There are currently over 36,000 people on the criminal justice system books in North Carolina alone.
With arrests occurring on an almost daily basis, you may have some concern about what happens if a loved one ends up on the wrong side of the law.
While you hope not to deal with this stress-inducing predicament, it’s important to understand your options if an arrest occurs close to home. One thing you need to understand is bail vs bond. These terms are closely related, but there is a difference between bail and bond.
The Difference Between Bail vs Bond
Before you make decisions about getting a loved one out of jail, make sure you understand all your options. It might be an expensive process. Make sure you understand bail, bond, and the connection between the two terms.
After the arrest of a loved one, there are a couple options. If you cannot produce the necessary funds or bail is revoked, they will stay in jail until their court date. If someone is able to pay bail, your loved one can be released provided they show up to all court dates. If funds are not readily available, a bondsperson may be able to provide a percentage of the bail to allow for release.
So how do you determine your options?
What Is Bail?
After an arrest, an amount is set based on the severity of the crime, the flight risk involved, past record, and other points. This amount is determined either at the time of arrest or during a bail hearing. The amount set is the bail amount.
This bail amount is what’s required for the release of the defendant before their court date. The bail amount acts as insurance towards a temporary release for the defendant. As long as the person shows up to all court dates and pays the bail, you will receive a refund on the amount spent.
If the defendant flees or refuses to show up to court dates, the court requires all further bail paid immediately and may add other fees. This adds an incentive to the person paying bail to make sure to show up when required.
But what happens if the bail amount is too expensive for you to pay up front?
An Unsecured Bond
When the bail amount is too steep, there are different types of bonds available. The two main types of bonds are secured and unsecured bonds.
An unsecured bond is the least common type of bond for release from jail. With this bond type, the defendant signs a waiver promising to show up to all court dates. After signing the waiver, the system temporarily releases the defendant without paying bail.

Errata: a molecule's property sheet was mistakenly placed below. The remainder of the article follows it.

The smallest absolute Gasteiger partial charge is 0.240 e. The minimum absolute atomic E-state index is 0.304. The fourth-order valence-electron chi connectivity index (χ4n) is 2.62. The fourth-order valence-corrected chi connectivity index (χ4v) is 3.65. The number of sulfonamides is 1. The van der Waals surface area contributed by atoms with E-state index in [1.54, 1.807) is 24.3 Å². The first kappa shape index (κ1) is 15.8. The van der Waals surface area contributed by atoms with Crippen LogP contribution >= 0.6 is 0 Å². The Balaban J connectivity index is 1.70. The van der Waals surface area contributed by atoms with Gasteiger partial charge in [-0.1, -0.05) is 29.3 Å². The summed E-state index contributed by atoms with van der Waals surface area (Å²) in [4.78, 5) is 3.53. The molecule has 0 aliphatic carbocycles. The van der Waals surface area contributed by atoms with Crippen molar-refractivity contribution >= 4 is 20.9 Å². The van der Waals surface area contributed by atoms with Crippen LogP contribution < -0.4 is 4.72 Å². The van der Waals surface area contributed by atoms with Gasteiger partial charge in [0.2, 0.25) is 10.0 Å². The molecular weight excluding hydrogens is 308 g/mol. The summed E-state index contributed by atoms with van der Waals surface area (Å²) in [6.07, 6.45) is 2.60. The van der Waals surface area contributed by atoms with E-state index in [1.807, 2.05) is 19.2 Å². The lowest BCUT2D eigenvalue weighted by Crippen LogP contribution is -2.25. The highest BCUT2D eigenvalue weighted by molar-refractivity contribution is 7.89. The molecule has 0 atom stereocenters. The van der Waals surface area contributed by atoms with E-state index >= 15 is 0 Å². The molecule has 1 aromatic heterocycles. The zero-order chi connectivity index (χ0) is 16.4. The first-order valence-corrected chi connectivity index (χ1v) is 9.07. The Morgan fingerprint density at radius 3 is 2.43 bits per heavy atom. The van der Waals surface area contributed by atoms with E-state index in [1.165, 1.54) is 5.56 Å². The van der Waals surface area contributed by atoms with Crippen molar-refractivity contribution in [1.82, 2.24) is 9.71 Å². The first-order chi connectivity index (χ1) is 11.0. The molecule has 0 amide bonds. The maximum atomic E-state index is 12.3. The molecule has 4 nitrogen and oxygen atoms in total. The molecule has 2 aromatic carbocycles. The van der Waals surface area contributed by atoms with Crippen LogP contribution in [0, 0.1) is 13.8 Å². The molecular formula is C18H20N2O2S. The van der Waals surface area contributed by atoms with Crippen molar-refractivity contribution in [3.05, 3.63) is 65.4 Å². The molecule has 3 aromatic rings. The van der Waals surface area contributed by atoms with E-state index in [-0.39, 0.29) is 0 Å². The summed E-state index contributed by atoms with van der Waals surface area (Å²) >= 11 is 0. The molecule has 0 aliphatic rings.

If they show up to the required court dates, no fee will be required. If they do not show up, the full bail amount will be required immediately.
The chances of receiving this type of bond are slim. More than likely, you will have to set up a secured bond.
A Secured Bond
A secured bond is an upfront percentage of the bail amount paid against release. This can be done through a cash amount or by using a property as collateral. If cash is used, the bond amount is usually 15% of the original bail amount. This percentage can differ on a case-by-case situation, however.
The easiest way to secure a bail bond is to go through a bail bonds agent. By going through a licensed bondsperson, you can ensure the bond amount can be paid upfront while setting up a payment option. The bonds agent acts as a loan officer in this way.
The bond office will set up the payment process with the courts and pay the bond amount up front. The person acting as the responsible party for the bail will then set up a payment plan with the bonds office.
While the amount loaned by the bonds office will not be paid back, no other fees will be required as long as all release requirements are followed. The bond office promises the full payment of any bail amounts required.
If the defendant shows up to all court dates, the only fee required will be the completed payment of the bond insured by the bonds office. If the person flees or refuses to show up, the situation becomes more expensive.
Any refusal to comply with release requirements will require full payment of the bail. While the bonds agent will ensure this payment is made, they will require the person responsible for the loan to pay all bond payments, all remaining bail, and other fees necessary.
If you decide to use a bonds agent, it’s important to make sure your loved one shows up to all necessary court dates.
How Do You Get Your Money Back?
While you will not receive a refund on any bond paid through a bonds agent, you can recoup other bail and fee requirements. To make sure you get other money back, it’s up to you as the responsible party to make sure your loved one complies with the court.
The best way to make sure you get your money back is to keep up with all court dates and other requirements. Make sure your loved one does not leave the state, does not get arrested while out on bail, or any other rules placed on the bail.
By getting someone to follow the requirements placed on bail, you can cut the out-of-pocket cost to yourself. Also, make sure the bonds agent holding the secured bond has all the necessary documents and payment information so no other fees come up.
Finding a Bail Bondsperson
If you find yourself in need of a bonds agent, make sure you understand everything there is to know about the bail vs bond process. If you need more information or need to contact someone for help with the bond process, check out our bonds service process.